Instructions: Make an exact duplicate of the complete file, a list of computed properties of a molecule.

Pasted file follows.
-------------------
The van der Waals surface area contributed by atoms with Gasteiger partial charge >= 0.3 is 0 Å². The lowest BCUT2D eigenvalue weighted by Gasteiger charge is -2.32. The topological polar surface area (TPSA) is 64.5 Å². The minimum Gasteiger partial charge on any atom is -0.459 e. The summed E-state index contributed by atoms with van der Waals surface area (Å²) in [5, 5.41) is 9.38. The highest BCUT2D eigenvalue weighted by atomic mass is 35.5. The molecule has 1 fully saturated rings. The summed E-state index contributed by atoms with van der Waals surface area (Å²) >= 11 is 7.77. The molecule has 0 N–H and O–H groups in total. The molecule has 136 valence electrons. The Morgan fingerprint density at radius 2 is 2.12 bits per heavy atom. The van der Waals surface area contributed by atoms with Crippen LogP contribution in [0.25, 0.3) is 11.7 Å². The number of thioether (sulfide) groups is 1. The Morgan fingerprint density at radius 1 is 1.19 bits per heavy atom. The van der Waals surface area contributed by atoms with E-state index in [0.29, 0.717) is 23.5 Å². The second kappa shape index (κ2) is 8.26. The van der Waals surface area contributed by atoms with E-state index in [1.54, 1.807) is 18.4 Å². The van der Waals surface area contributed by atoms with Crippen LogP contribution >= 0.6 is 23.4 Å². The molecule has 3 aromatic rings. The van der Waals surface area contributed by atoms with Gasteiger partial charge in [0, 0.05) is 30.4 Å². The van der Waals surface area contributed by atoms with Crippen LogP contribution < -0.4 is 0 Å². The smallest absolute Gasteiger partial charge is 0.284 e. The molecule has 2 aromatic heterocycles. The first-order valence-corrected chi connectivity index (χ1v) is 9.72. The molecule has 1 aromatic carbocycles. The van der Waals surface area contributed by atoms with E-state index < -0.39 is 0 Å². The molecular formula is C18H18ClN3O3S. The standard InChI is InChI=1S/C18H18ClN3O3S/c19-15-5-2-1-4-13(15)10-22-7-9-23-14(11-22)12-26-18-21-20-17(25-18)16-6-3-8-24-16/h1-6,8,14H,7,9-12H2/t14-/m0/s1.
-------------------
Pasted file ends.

The van der Waals surface area contributed by atoms with Gasteiger partial charge >= 0.3 is 0 Å². The lowest BCUT2D eigenvalue weighted by Gasteiger charge is -2.32. The topological polar surface area (TPSA) is 64.5 Å². The minimum Gasteiger partial charge on any atom is -0.459 e. The summed E-state index contributed by atoms with van der Waals surface area (Å²) in [5, 5.41) is 9.38. The highest BCUT2D eigenvalue weighted by atomic mass is 35.5. The molecule has 1 fully saturated rings. The summed E-state index contributed by atoms with van der Waals surface area (Å²) >= 11 is 7.77. The molecule has 0 N–H and O–H groups in total. The molecule has 136 valence electrons. The Morgan fingerprint density at radius 2 is 2.12 bits per heavy atom. The van der Waals surface area contributed by atoms with Crippen LogP contribution in [0.25, 0.3) is 11.7 Å². The number of thioether (sulfide) groups is 1. The Morgan fingerprint density at radius 1 is 1.19 bits per heavy atom. The van der Waals surface area contributed by atoms with E-state index in [0.29, 0.717) is 23.5 Å². The second kappa shape index (κ2) is 8.26. The van der Waals surface area contributed by atoms with E-state index in [1.54, 1.807) is 18.4 Å². The van der Waals surface area contributed by atoms with Crippen LogP contribution >= 0.6 is 23.4 Å². The molecule has 3 aromatic rings. The van der Waals surface area contributed by atoms with Gasteiger partial charge in [0, 0.05) is 30.4 Å². The van der Waals surface area contributed by atoms with Crippen LogP contribution < -0.4 is 0 Å². The smallest absolute Gasteiger partial charge is 0.284 e. The molecule has 2 aromatic heterocycles. The first-order valence-corrected chi connectivity index (χ1v) is 9.72. The molecule has 1 aromatic carbocycles. The van der Waals surface area contributed by atoms with E-state index < -0.39 is 0 Å². The molecular formula is C18H18ClN3O3S. The standard InChI is InChI=1S/C18H18ClN3O3S/c19-15-5-2-1-4-13(15)10-22-7-9-23-14(11-22)12-26-18-21-20-17(25-18)16-6-3-8-24-16/h1-6,8,14H,7,9-12H2/t14-/m0/s1.